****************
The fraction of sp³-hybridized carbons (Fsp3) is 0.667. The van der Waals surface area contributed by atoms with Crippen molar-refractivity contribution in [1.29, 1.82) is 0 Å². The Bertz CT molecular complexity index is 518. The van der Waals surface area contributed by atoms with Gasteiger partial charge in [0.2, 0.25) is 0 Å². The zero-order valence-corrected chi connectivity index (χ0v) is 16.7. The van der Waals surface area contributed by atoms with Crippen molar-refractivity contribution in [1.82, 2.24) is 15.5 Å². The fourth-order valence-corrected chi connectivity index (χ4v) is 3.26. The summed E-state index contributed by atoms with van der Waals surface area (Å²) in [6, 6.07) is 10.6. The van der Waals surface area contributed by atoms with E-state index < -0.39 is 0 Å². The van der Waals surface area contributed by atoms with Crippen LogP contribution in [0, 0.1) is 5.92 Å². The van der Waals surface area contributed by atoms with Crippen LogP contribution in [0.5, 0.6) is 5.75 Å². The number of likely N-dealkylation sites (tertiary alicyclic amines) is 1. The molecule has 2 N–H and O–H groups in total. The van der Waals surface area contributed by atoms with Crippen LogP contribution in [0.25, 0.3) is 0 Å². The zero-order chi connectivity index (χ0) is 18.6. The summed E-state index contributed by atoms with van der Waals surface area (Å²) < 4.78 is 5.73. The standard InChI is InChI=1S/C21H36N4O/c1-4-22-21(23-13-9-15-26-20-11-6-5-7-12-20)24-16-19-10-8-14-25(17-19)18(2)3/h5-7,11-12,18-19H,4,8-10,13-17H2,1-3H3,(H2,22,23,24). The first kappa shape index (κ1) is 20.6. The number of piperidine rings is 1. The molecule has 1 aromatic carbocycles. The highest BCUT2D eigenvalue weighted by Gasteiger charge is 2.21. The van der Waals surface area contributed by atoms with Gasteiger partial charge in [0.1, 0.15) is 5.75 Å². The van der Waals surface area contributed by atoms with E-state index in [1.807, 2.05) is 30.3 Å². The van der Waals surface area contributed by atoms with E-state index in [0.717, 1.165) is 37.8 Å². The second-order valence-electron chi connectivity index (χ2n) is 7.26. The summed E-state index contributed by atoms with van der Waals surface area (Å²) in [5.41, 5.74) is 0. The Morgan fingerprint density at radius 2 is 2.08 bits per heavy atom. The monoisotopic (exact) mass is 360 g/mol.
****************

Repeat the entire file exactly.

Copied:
The fraction of sp³-hybridized carbons (Fsp3) is 0.667. The van der Waals surface area contributed by atoms with Crippen molar-refractivity contribution in [1.29, 1.82) is 0 Å². The Bertz CT molecular complexity index is 518. The van der Waals surface area contributed by atoms with Gasteiger partial charge in [0.2, 0.25) is 0 Å². The zero-order valence-corrected chi connectivity index (χ0v) is 16.7. The van der Waals surface area contributed by atoms with Crippen molar-refractivity contribution in [1.82, 2.24) is 15.5 Å². The fourth-order valence-corrected chi connectivity index (χ4v) is 3.26. The summed E-state index contributed by atoms with van der Waals surface area (Å²) in [6, 6.07) is 10.6. The van der Waals surface area contributed by atoms with E-state index < -0.39 is 0 Å². The van der Waals surface area contributed by atoms with Crippen LogP contribution in [0, 0.1) is 5.92 Å². The van der Waals surface area contributed by atoms with Crippen LogP contribution in [0.5, 0.6) is 5.75 Å². The number of likely N-dealkylation sites (tertiary alicyclic amines) is 1. The molecule has 2 N–H and O–H groups in total. The van der Waals surface area contributed by atoms with Crippen LogP contribution in [0.25, 0.3) is 0 Å². The zero-order chi connectivity index (χ0) is 18.6. The summed E-state index contributed by atoms with van der Waals surface area (Å²) < 4.78 is 5.73. The standard InChI is InChI=1S/C21H36N4O/c1-4-22-21(23-13-9-15-26-20-11-6-5-7-12-20)24-16-19-10-8-14-25(17-19)18(2)3/h5-7,11-12,18-19H,4,8-10,13-17H2,1-3H3,(H2,22,23,24). The first kappa shape index (κ1) is 20.6. The number of piperidine rings is 1. The molecule has 1 aromatic carbocycles. The highest BCUT2D eigenvalue weighted by Gasteiger charge is 2.21. The van der Waals surface area contributed by atoms with Gasteiger partial charge in [0.1, 0.15) is 5.75 Å². The van der Waals surface area contributed by atoms with E-state index in [1.807, 2.05) is 30.3 Å². The van der Waals surface area contributed by atoms with E-state index in [0.717, 1.165) is 37.8 Å². The second-order valence-electron chi connectivity index (χ2n) is 7.26. The summed E-state index contributed by atoms with van der Waals surface area (Å²) in [5.41, 5.74) is 0. The Morgan fingerprint density at radius 2 is 2.08 bits per heavy atom. The monoisotopic (exact) mass is 360 g/mol.